// you’re reading...


Fantasy author Sabrina deSouza on The Catarbie Conspiracy

Readersvoice.com aims to pick up a few good reading tips. For this issue I interviewed Sabrina deSouza, author of The Catarbie Conspiracy. The fantasy novel tells the story of how three people are inside an abandoned mansion, Marjory House, in Dartona, a fictional town in Australia, when they are thrown into another world: Houkura. One of the first things they see is a giant squid-like creature on the shore. The creatures get stranger, though. There are Chicroms (blood-sucking vines), and the Karach (a tree that mimics in order to lure its prey). There is also a tree inn, as well as mountain dwellers, a dark magi, and Catarbie: a mysterious disease. In this interview Sabrina deSouza describes some of her writing methods, gives some good fantasy book recommendations, and talks about the steps she took in self-publishing the novel.

You can always tell a well-structured novel: the pages seem to turn by themselves. Sabrina deSouza planned The Catarbie Conspiracy well. It’s book one of six in the Houkura series. And all of these stories have been planned out in advance.

Like her characters in The Catarbie Conspiracy, Ms deSouza also went on a quest of sorts: the self-publishing adventure. This required overcoming at least as many obstacles as her fictional protagonists.

She had to find the best printing and distribution deal, create PDFs and buy the right software to do it, get ISBN numbers, hire an illustrator, arrange imports of books.

Distribution is never easy. Ms deSouza said large book store chains prefer to deal with authorised distributors rather than individual authors. It took a few months of persistence, filling out forms and making sure they got to the right sections, but she managed to get her book on the shelves in one chain.
So to get an idea of how to go about writing and self-publishing a large print run of books, read on.

READERSVOICE.COM: How long did you have the idea for the story in The Catarbie Conspiracy in your head before you sat down to write it?

SABRINA deSOUZA: I was tossing several ideas in my mind for a couple of years during the late 90’s but nothing serious. In September 1999, I went with one of my sisters (Charmaine) to the hospital ER (just after she gave birth to her youngest son) and while we were waiting I hatched out my plots on some scrap paper and a used exercise book to write the plot outline for the first seven chapters.

When my eldest niece had some “teenage” issues in 2001, I did more work on the teenage problems in the story lines and to write it in a way that teenagers would be able to read it, not just adults. Charmaine was my main story editor.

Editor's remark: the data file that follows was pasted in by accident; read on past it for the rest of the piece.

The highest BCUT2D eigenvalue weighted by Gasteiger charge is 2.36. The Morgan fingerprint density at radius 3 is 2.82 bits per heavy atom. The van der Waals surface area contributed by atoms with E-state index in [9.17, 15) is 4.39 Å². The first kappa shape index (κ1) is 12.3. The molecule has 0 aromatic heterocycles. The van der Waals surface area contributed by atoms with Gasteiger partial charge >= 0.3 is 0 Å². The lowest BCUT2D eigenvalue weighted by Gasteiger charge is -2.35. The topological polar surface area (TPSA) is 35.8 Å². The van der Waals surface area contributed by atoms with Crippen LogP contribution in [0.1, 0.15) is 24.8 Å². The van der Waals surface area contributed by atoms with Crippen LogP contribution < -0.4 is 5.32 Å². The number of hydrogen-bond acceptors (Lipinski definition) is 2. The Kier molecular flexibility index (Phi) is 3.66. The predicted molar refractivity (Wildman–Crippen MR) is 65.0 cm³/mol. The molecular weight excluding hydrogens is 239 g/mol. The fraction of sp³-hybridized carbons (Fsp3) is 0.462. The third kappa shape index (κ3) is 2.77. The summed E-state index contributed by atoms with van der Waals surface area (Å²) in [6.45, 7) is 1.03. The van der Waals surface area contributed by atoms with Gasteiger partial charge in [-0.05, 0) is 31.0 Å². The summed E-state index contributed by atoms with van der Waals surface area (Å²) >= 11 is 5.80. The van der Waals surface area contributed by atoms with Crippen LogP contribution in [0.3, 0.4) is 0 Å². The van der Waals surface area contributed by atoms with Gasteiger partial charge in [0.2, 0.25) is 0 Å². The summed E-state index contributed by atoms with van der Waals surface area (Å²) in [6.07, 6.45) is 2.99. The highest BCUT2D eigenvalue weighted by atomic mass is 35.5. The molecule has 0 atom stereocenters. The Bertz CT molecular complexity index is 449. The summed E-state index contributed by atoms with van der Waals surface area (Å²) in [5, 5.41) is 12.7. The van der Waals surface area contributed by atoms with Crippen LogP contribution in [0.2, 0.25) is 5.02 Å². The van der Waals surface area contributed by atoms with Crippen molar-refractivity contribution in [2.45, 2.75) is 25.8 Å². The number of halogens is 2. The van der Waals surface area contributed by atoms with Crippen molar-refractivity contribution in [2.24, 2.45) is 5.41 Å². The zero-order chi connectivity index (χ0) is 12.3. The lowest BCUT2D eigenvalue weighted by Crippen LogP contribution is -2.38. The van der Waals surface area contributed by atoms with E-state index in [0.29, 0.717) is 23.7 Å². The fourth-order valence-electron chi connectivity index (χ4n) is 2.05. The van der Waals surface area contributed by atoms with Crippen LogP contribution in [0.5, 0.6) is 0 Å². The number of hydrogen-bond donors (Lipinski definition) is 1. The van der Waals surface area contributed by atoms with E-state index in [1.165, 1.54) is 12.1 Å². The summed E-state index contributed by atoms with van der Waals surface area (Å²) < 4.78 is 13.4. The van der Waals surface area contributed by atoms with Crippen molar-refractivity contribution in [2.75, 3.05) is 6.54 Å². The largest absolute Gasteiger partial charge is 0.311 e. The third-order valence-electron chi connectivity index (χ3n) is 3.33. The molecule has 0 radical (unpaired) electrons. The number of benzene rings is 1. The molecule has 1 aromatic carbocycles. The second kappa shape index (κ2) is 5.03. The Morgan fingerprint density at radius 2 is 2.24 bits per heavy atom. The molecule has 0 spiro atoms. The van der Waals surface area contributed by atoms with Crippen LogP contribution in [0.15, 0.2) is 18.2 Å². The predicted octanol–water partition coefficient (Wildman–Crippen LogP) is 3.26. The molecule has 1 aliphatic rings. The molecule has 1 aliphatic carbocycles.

RV: Did you always have the big story (or arc) in your head and then add episodes and details, or did you start with just the idea of the three people finding themselves in another world, and go from there?

SdS:Yes. I knew the master plot of how all three of the smaller stories would interweave with the main story about the humans on Houkura.

I figured that instead of writing four separate stories, it would be more interesting if the storylines were made complex by mingling them with the other storylines. That way the reader doesn’t quite know what to expect.

RV: What aspects of different authors did you throw into the mix with The Catarbie Conspiracy?

SdS: Humour from Terry Pratchett and David Eddings. Mixture of technology and magic from Terry Brooks. Mystery and crime solving from Agatha Christie.

The illustrations were from Nancy Drew – some chapters were illustrated.

I’ve noticed that most novels only have one main story line. Because there are essentially four different stories running concurrently in the Houkura series, I was able to mix all the styles within the one book.

RV: If you could name your three favourite fantasy adventure novels, or novels from the fantasy genre, what would they be?

SdS: The Belgariad series by David Eddings. Any book by Terry Pratchett that featured the Watch Commander, Sam Vines.

I loved the way both Eddings and Pratchett would use their British humour during some of the scenes. RA Salvatore’s The Crystal Shard.

RV: Can you talk about how you used a kind of schedule to plan out your plots?

SdS: During the writing of Book 1, there wasn’t any schedule at all. Mostly because I was doing a lot of overtime on weekends while working at Customs and doing a lot of singing at the local church.

I didn’t get much time on weekends, and after a couple of weeks/months I would eventually remember to go back to the book and continue. Sometimes I would become inspired overnight and would go out of my way to write down what I wanted on scrap paper or directly onto the computer.

RV: Did you diverge from the plot outline much when you’d started writing?

SdS: Only a little, but this was mostly to flesh out certain scenes that were only written down as concepts at first. Once I started writing the story, some chapters became bigger than I expected because of the conversations or because it was not complex enough. Eg. Initially, I was going to write that if you ate the tubo fruit leaves, that you became infected with Catarbie – this was changed to touching the skin of the fruit and seeing the hairs wriggle into Gredat’s skin – the change to the infection was slight, but probably more visually effective than just eating leaves.

-continued next page